Louisiana, for example, had a murder rate in 2021 of 19.9 per 100,000 people, but the state had nearly 900 murders that year. Murder rates aren’t the best safety measure, especially when the population is minimal.
Compared to other Caribbean islands, Curacao has a low murder rate. For example, Jamaica’s rate in 2021 was 44.9, while Puerto Rico’s rate in 2020 was 18. Compared to other Caribbean territories, Curacao’s murder rate is average.
Other violent crimes, such as assaults and rapes, are low for the region. Although there is no set-in-stone way to avoid violent situations, certain activities make them more likely. Avoiding these situations will lead to better outcomes.
Some steps you can take to avoid these situations include:
- Only visit areas where other tourists frequent
- Visit areas you’ve researched or are familiar with
- Never carry large amounts of cash
- Never walk alone at night
- Never drink alcohol in excess in unfamiliar areas
- Women should always walk around in groups
- Leave important items (passport, excess cash, etc.) inside your hotel or residence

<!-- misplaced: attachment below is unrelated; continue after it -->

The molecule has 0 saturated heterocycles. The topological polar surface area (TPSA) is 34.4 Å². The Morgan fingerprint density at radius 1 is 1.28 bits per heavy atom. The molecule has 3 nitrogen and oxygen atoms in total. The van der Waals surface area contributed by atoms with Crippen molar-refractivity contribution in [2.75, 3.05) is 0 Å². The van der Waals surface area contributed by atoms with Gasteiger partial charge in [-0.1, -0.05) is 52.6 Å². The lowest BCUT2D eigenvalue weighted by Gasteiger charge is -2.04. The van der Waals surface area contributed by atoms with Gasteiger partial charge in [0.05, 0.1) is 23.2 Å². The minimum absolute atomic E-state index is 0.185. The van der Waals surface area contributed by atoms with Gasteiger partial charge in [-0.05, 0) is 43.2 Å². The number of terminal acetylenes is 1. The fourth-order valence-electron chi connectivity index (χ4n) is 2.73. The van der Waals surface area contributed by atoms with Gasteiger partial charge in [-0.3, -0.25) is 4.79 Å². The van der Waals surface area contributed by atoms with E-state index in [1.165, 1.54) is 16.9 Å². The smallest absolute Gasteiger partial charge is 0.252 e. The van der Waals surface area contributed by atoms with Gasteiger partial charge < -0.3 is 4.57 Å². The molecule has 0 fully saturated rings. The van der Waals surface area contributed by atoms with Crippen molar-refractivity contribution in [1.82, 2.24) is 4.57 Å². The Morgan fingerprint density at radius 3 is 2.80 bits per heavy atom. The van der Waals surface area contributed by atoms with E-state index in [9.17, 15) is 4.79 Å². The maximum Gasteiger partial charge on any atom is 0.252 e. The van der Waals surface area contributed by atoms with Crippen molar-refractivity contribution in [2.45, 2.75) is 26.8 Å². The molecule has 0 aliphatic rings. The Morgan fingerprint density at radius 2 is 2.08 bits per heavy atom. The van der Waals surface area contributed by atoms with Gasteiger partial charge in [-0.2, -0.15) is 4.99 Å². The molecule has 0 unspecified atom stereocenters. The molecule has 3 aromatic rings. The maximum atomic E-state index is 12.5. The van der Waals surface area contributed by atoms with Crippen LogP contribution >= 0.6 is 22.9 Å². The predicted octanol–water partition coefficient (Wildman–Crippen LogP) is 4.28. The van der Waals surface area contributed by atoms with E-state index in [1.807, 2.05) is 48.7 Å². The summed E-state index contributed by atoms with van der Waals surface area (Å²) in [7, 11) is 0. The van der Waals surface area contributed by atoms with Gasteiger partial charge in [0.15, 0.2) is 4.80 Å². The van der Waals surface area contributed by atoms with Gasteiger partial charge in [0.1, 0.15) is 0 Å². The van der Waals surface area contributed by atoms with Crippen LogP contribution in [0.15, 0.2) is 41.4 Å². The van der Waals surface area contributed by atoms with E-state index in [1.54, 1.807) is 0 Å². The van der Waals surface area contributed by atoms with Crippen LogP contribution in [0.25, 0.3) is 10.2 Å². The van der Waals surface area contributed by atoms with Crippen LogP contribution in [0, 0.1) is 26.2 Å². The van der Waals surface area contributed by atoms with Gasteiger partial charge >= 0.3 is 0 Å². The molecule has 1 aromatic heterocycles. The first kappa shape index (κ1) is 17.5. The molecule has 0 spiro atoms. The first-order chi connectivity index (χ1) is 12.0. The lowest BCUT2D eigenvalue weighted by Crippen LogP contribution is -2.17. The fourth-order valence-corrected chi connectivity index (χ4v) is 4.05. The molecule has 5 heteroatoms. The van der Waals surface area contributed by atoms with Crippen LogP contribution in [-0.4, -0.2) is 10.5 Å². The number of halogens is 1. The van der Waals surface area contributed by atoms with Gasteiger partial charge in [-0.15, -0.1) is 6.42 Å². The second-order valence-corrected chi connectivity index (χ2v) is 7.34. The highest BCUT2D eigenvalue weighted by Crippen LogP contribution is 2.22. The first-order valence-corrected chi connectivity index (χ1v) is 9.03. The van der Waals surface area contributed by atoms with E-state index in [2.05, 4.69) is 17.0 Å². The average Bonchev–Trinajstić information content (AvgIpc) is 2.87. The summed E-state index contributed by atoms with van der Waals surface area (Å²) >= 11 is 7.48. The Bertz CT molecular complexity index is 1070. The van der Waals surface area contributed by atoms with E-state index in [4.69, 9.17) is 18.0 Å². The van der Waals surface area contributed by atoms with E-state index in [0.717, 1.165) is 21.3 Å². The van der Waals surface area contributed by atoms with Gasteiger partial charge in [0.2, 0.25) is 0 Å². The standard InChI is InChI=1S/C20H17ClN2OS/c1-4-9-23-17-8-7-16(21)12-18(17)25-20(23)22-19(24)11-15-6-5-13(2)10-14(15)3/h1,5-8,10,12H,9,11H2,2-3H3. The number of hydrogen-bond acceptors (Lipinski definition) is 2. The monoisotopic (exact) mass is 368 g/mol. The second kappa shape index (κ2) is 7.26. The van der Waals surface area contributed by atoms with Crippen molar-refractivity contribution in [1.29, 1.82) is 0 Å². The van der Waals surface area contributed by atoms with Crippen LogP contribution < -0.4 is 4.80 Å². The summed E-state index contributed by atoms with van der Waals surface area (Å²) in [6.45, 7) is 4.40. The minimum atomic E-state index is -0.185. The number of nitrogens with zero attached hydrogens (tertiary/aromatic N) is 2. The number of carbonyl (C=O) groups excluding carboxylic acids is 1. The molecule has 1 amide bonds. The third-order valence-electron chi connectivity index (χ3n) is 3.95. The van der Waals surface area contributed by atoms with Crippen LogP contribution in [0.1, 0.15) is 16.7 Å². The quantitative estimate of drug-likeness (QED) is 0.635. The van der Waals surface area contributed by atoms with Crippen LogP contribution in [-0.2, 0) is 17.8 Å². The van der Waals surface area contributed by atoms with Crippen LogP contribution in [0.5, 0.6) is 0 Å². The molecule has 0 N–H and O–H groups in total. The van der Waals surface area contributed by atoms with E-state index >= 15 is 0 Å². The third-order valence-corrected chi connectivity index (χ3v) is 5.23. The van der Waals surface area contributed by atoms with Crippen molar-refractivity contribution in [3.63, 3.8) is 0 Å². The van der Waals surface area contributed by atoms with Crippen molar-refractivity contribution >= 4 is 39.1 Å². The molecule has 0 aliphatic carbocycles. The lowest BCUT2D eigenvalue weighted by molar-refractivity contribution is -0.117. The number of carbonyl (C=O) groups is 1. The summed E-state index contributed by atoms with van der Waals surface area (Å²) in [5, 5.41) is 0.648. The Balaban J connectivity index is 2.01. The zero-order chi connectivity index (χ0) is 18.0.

- Avoid bad neighborhoods
Avoiding Bad Neighborhoods
There are bad neighborhoods in every country, and Curacao is no different. But, because of Curacao’s tiny population and position as an island nation, the bad neighborhoods are concentrated in the only real city on the island—the capital, Willemstad.
Just like any other city, Willemstad has its share of poorer areas. You’ll recognize these areas because they often have abandoned buildings, copious amounts of graffiti, and numerous unemployed young people, mostly men.
Koraal Specht District
One area people often describe as unwelcoming is the Koraal Specht district. The district is south of Willemstad proper, and it’s home to the only prison on the island. It also has a lot of access to the beach.
But avoiding this area is best. People report seeing gang members in the area, likely due to the proximity to the prison. It also has enough beach access for drug smugglers to utilize the locale, especially under the cover of darkness.
Koraal Specht doesn’t have too many tourist attractions, aside from beaches and an aquarium.